• Dinobot's closest friend on the Maximals was Rattrap, who seemed to Vitriolic Best Buds do to their own personal codes coming into conflict. Ratrrap was devout to the Maximal cause but not to Maximal Codes of Honor. Conversely, Dinobot was not devout to the Predicon Cause but was devout to Predicon Codes of Honor. Dinobot was willing to make a Heel–Face Turn because Megatron had crossed a line. Rattrap was willing to make a Face–Heel Turn because it would give the Maximals an edge if he joined the Predicons for a while. So natrually, they had no trust of each other. Rattrap would always be suspicious because Dinobot lived by an idealogy that was payed lip service to by so many of his loyal members, so obviously Dinobot was just a spy and not an ethically troubled individual. Meanwhile, Dinobot saw in Rattrap an individual who payed lip service to an moral idealology, but only so much as it justified his dishonoralbe actions, essentially, what he betrayed Megatron over.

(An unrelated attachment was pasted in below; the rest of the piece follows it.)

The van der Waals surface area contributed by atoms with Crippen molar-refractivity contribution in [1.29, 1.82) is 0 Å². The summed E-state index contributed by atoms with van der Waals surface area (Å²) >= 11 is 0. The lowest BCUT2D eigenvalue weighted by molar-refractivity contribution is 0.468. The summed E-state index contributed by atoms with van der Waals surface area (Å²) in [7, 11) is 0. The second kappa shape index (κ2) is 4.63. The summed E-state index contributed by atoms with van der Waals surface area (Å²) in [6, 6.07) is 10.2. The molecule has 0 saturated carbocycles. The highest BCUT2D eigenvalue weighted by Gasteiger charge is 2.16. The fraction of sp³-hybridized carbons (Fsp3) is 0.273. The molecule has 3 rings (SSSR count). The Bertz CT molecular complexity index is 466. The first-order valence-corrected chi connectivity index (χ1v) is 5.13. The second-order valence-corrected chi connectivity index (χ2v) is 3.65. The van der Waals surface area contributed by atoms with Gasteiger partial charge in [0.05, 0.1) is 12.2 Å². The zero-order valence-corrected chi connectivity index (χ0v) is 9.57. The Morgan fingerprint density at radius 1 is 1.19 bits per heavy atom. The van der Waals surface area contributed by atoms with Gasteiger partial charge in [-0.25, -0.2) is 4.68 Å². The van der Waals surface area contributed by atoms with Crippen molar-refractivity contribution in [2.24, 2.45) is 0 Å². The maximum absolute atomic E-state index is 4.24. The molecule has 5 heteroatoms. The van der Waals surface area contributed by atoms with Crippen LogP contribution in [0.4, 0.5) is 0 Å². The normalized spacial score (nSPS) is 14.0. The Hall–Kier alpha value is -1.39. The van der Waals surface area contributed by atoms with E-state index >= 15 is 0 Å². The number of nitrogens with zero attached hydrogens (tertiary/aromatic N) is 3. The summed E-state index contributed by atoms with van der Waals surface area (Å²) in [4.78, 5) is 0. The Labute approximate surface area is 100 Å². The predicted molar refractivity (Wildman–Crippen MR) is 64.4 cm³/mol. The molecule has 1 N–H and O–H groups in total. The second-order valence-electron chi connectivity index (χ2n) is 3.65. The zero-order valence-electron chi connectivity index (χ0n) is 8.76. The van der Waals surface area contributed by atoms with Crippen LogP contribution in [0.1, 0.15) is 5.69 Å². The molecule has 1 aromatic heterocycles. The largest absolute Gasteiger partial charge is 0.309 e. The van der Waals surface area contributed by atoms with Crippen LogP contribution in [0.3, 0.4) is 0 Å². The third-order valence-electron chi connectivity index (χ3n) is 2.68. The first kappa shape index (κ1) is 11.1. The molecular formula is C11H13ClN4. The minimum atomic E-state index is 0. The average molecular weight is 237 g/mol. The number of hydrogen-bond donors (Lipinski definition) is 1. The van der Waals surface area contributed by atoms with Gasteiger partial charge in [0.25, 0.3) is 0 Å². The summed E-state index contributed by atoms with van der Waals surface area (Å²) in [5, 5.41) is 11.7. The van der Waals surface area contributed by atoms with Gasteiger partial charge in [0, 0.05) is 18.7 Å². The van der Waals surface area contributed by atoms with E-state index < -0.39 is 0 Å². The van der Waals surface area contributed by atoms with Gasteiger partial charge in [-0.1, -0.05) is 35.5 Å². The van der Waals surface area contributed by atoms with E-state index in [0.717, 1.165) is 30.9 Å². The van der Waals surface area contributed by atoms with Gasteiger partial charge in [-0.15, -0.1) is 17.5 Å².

Real Life 
  • The bushido code of the samurai class (written after the samurai had ceased being an active warrior class).
  • The chivalric code of medieval knights (most variants written after the knights had ceased being an active warrior class).
  • The Mafia code of Omertà.
  • The Hippocratic Oath for doctors. Making this trope Older Than Feudalism.
  • Lawyers, being lawyers, know that some in their profession will want to, erm, lawyer their way around any Code, and have come up with very complicated Codes that either leave little room for wiggling or limit how useful to the lawyer or damaging to others the wiggling can be. The American Model Rules of Professional Conduct (applied in some form in all states except California, which has slightly different rules) are a good example. (Incidentally, this code contains Rule Number 1 for lawyers: "Touch your client's money and you're done.")
  • Most professional bodies will similarly have their own codes of conduct/good practice.

Alternative Title(s): Code Of Honor